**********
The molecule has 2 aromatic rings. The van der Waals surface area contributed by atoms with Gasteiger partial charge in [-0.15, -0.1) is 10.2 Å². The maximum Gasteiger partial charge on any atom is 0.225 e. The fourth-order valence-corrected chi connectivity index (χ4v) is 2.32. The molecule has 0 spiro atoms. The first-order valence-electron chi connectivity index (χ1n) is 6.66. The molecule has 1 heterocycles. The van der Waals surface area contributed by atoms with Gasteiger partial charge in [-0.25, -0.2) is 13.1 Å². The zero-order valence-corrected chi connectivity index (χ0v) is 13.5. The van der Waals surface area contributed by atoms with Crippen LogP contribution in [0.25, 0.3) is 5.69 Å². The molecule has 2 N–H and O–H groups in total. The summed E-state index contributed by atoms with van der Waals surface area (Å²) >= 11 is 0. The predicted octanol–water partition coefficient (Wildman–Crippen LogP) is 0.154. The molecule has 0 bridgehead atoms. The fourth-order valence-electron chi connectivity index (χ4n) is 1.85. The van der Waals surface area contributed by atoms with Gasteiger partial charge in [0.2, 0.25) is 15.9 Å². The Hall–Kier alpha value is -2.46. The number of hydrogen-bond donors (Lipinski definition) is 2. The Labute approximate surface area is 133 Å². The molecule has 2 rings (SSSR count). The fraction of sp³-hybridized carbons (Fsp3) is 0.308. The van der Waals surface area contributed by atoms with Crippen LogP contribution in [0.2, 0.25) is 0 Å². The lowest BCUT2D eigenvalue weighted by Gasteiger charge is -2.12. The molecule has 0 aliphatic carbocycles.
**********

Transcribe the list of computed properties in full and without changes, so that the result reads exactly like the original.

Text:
The molecule has 2 aromatic rings. The van der Waals surface area contributed by atoms with Gasteiger partial charge in [-0.15, -0.1) is 10.2 Å². The maximum Gasteiger partial charge on any atom is 0.225 e. The fourth-order valence-corrected chi connectivity index (χ4v) is 2.32. The molecule has 0 spiro atoms. The first-order valence-electron chi connectivity index (χ1n) is 6.66. The molecule has 1 heterocycles. The van der Waals surface area contributed by atoms with Gasteiger partial charge in [-0.25, -0.2) is 13.1 Å². The zero-order valence-corrected chi connectivity index (χ0v) is 13.5. The van der Waals surface area contributed by atoms with Crippen LogP contribution in [0.25, 0.3) is 5.69 Å². The molecule has 2 N–H and O–H groups in total. The summed E-state index contributed by atoms with van der Waals surface area (Å²) >= 11 is 0. The predicted octanol–water partition coefficient (Wildman–Crippen LogP) is 0.154. The molecule has 0 bridgehead atoms. The fourth-order valence-electron chi connectivity index (χ4n) is 1.85. The van der Waals surface area contributed by atoms with Gasteiger partial charge in [0.2, 0.25) is 15.9 Å². The Hall–Kier alpha value is -2.46. The number of hydrogen-bond donors (Lipinski definition) is 2. The Labute approximate surface area is 133 Å². The molecule has 2 rings (SSSR count). The fraction of sp³-hybridized carbons (Fsp3) is 0.308. The van der Waals surface area contributed by atoms with Crippen LogP contribution in [0.2, 0.25) is 0 Å². The lowest BCUT2D eigenvalue weighted by Gasteiger charge is -2.12. The molecule has 0 aliphatic carbocycles.